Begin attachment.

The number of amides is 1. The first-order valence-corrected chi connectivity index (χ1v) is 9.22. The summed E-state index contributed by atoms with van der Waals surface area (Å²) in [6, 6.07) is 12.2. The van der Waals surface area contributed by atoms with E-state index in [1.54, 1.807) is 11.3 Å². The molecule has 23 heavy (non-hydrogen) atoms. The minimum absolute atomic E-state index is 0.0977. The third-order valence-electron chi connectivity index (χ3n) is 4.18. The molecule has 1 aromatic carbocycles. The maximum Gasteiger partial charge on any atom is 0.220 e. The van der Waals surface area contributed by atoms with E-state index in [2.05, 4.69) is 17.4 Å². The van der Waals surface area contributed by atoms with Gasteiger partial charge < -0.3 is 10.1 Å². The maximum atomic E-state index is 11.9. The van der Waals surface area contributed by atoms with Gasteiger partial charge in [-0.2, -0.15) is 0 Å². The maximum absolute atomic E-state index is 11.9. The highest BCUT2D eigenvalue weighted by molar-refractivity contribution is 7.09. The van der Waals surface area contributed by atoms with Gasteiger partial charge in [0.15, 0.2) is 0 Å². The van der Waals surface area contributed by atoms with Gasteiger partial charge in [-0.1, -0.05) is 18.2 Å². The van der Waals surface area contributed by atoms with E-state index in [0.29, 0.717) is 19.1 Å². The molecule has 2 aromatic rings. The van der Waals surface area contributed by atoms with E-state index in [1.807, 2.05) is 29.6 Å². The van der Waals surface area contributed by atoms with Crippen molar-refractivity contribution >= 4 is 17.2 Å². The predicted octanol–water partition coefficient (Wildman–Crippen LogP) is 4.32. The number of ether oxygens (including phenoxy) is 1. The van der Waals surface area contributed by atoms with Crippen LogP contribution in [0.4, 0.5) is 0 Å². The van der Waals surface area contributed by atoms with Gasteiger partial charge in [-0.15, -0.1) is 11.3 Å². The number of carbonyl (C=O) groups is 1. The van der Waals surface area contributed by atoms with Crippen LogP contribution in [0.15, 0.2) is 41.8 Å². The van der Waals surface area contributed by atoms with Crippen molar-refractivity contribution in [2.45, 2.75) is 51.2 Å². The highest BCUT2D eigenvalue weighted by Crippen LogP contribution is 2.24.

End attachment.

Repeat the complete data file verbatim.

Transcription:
The number of amides is 1. The first-order valence-corrected chi connectivity index (χ1v) is 9.22. The summed E-state index contributed by atoms with van der Waals surface area (Å²) in [6, 6.07) is 12.2. The van der Waals surface area contributed by atoms with E-state index in [1.54, 1.807) is 11.3 Å². The molecule has 23 heavy (non-hydrogen) atoms. The minimum absolute atomic E-state index is 0.0977. The third-order valence-electron chi connectivity index (χ3n) is 4.18. The molecule has 1 aromatic carbocycles. The maximum Gasteiger partial charge on any atom is 0.220 e. The van der Waals surface area contributed by atoms with E-state index in [2.05, 4.69) is 17.4 Å². The van der Waals surface area contributed by atoms with Gasteiger partial charge < -0.3 is 10.1 Å². The maximum atomic E-state index is 11.9. The van der Waals surface area contributed by atoms with Gasteiger partial charge in [-0.2, -0.15) is 0 Å². The maximum absolute atomic E-state index is 11.9. The highest BCUT2D eigenvalue weighted by molar-refractivity contribution is 7.09. The van der Waals surface area contributed by atoms with Gasteiger partial charge in [0.15, 0.2) is 0 Å². The van der Waals surface area contributed by atoms with Gasteiger partial charge in [-0.1, -0.05) is 18.2 Å². The van der Waals surface area contributed by atoms with E-state index in [0.29, 0.717) is 19.1 Å². The molecule has 2 aromatic rings. The van der Waals surface area contributed by atoms with E-state index in [1.807, 2.05) is 29.6 Å². The van der Waals surface area contributed by atoms with Crippen molar-refractivity contribution >= 4 is 17.2 Å². The predicted octanol–water partition coefficient (Wildman–Crippen LogP) is 4.32. The number of ether oxygens (including phenoxy) is 1. The van der Waals surface area contributed by atoms with Crippen LogP contribution in [0.4, 0.5) is 0 Å². The van der Waals surface area contributed by atoms with Gasteiger partial charge in [-0.15, -0.1) is 11.3 Å². The number of carbonyl (C=O) groups is 1. The van der Waals surface area contributed by atoms with Crippen LogP contribution in [0.15, 0.2) is 41.8 Å². The van der Waals surface area contributed by atoms with Crippen molar-refractivity contribution in [2.45, 2.75) is 51.2 Å². The highest BCUT2D eigenvalue weighted by Crippen LogP contribution is 2.24.